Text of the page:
But usually we try to push the engineering team to make a decision on that so that we can document it properly in the blog post.

I don’t know if that happened with the product reviews update. I don’t recall the complete blog post.

But it’s… from my point of view it seems like something that we could be doing in multiple languages and wouldn’t be tied to English.

And even if it were English initially, it feels like something that is relevant across the board, and we should try to find ways to roll that out to other languages over time as well.

So I’m not particularly surprised that you see changes in Germany.

But I also don’t know what we actually announced with regards to the locations and languages that are involved.”

Does Product Reviews Update Affect More Languages?

While the tweeted announcement specified that the product reviews update was limited to the English language the official blog post did not mention any such limitations.

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Google’s John Mueller offered his opinion that the product reviews update is something that Google could do in multiple languages.

One must wonder if the tweet was meant to communicate that the update was rolling out first in English and subsequently to other languages.

It’s unclear if the product reviews update was rolled out globally to more languages. Hopefully Google will clarify this soon.


Google Blog Post About Product Reviews Update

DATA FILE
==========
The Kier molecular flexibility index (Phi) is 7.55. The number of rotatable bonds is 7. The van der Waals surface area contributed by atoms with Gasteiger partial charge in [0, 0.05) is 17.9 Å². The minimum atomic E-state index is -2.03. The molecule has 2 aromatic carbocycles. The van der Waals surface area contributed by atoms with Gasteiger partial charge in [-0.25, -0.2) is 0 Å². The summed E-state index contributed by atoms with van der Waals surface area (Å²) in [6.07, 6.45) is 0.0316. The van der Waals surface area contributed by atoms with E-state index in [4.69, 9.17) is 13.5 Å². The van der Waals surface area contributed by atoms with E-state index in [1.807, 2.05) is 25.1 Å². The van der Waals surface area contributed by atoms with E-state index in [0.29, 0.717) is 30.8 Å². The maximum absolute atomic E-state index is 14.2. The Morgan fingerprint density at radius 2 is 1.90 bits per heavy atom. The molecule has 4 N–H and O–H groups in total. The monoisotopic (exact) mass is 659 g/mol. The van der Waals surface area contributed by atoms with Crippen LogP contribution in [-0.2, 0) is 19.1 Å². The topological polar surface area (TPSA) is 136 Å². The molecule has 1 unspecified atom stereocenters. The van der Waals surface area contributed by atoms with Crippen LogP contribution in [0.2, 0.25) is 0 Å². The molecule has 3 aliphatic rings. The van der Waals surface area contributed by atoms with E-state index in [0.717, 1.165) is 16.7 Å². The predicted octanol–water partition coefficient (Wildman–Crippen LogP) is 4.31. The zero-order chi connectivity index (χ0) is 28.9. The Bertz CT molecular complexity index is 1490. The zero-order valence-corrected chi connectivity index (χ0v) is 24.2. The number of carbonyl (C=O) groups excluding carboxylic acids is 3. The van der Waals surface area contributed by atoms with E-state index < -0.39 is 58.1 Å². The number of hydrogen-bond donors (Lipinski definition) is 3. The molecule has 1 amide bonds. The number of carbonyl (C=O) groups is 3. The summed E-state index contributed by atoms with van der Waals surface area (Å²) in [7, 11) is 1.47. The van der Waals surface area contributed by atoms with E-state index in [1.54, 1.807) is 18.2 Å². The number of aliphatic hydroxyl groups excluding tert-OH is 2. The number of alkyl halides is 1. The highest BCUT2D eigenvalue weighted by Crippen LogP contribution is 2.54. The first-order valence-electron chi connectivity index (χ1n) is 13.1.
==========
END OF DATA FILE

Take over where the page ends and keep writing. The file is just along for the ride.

Product reviews update and your site

Google’s New Product Reviews Guidelines

Write high quality product reviews

John Mueller Discusses If Product Reviews Update Is Global

Watch Mueller answer the question at the 14:00 Minute Mark

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Survey says: Amazon, Google more trusted with your personal data than Apple is




MacRumors reveals that more people feel better with their personal data in the hands of Amazon and Google than Apple’s. Companies that the public really doesn’t trust when it comes to their personal data include Facebook, TikTok, and Instagram.

The survey asked over 1,000 internet users in the U.S. how much they trusted certain companies such as Facebook, TikTok, Instagram, WhatsApp, YouTube, Google, Microsoft, Apple, and Amazon to handle their user data and browsing activity responsibly.

Amazon and Google are considered by survey respondents to be more trustworthy than Apple

Those surveyed were asked whether they trusted these firms with their personal data “a great deal,” “a good amount,” “not much,” or “not at all.” Respondents could also answer that they had no opinion about a particular company. 18% of those polled said that they trust Apple “a great deal” which topped the 14% received by Google and Amazon.

However, 39% said that they trust Amazon  by “a good amount” with Google picking up 34% of the votes in that same category. Only 26% of those answering said that they trust Apple by “a good amount.” The first two responses, “a great deal” and “a good amount,” are considered positive replies for a company. “Not much” and “not at all” are considered negative responses.

By adding up the scores in the positive categories,

Apple tallied a score of 44% (18% said it trusted Apple with its personal data “a great deal” while 26% said it trusted Apple “a good amount”). But that placed the tech giant third after Amazon’s 53% and Google’s 48%. After Apple, Microsoft finished fourth with 43%, YouTube (which is owned by Google) was fifth with 35%, and Facebook was sixth at 20%.